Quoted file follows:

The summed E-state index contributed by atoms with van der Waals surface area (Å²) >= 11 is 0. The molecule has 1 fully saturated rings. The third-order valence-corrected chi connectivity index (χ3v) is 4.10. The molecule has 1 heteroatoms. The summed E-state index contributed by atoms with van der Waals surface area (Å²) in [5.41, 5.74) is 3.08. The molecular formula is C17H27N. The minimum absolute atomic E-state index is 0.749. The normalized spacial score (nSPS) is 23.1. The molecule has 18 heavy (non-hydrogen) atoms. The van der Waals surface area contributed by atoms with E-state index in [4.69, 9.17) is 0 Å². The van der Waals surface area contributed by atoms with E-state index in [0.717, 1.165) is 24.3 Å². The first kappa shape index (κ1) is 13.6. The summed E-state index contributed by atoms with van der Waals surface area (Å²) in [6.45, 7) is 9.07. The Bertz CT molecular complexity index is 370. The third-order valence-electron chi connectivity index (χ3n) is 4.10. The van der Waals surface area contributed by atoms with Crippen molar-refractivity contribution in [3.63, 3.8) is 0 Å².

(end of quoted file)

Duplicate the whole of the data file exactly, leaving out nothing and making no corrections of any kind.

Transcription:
The summed E-state index contributed by atoms with van der Waals surface area (Å²) >= 11 is 0. The molecule has 1 fully saturated rings. The third-order valence-corrected chi connectivity index (χ3v) is 4.10. The molecule has 1 heteroatoms. The summed E-state index contributed by atoms with van der Waals surface area (Å²) in [5.41, 5.74) is 3.08. The molecular formula is C17H27N. The minimum absolute atomic E-state index is 0.749. The normalized spacial score (nSPS) is 23.1. The molecule has 18 heavy (non-hydrogen) atoms. The van der Waals surface area contributed by atoms with E-state index in [4.69, 9.17) is 0 Å². The van der Waals surface area contributed by atoms with E-state index in [0.717, 1.165) is 24.3 Å². The first kappa shape index (κ1) is 13.6. The summed E-state index contributed by atoms with van der Waals surface area (Å²) in [6.45, 7) is 9.07. The Bertz CT molecular complexity index is 370. The third-order valence-electron chi connectivity index (χ3n) is 4.10. The van der Waals surface area contributed by atoms with Crippen molar-refractivity contribution in [3.63, 3.8) is 0 Å².